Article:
political parties who have very g unlimited finances. >> reporter: rikabi himself helps the volunteers prepare the rickety wood frames to mount the posters. so far, his campaign has spent only $2,000, a very small sum in a country where parties often use money to win over voters. rikabi, in turn, banks on the popular support for the protest movement. >> we have the advantage that our public is with us. hundreds of volunteers work every, every day. >> reporter: but in addition to money, many established political parties also have armed wings which they deploy to crush their opposition. as we follow him throughout the day, rikabi learns that one of his volunteers was shot the night before. rikabi tries to call him, but there's no answe >> his device is closed. >> reporter: luckily, the volunteer survived the assassination attempt. we accompany rikabi as he pays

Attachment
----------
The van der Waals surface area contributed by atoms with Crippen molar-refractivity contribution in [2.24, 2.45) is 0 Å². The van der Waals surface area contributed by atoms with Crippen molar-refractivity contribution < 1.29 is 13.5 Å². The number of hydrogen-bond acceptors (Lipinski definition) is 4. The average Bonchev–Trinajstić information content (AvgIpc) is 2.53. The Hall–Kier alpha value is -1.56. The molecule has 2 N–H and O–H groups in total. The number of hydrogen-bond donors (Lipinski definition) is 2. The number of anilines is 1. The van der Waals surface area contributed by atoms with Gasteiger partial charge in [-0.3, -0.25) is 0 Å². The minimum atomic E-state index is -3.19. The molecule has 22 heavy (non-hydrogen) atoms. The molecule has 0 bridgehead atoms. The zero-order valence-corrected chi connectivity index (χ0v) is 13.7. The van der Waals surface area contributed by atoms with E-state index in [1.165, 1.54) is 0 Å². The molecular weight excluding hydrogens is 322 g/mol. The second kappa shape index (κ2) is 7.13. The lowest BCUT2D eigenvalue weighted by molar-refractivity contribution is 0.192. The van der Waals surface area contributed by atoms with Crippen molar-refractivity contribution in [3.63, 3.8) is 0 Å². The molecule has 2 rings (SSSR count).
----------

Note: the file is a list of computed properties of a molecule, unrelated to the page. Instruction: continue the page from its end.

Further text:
him a visit at home. azhar hatem says he was hanging up campaign posters for rikabi late at night when the incident occurred. hatem was shot twice in the right leg. the attack closely resembles 82 assassination attempts against activists and protesters, of which 35ere successful, that iraq's human rights commission has recorded over the past two years. >> ( translated ): anybody opposing these corrupt parties, be it through action or word, will be exposed to threats and killing. >> reporter: rikabi himself has been threatened many times. should he win a seat, he could become even more of a target. that's because the new election law mandates that any elected parliamentarian who dies shall be replaced by the candidate who came next in his district. rikabi says this could incentivize political parties and their armed wings to target winning opponents.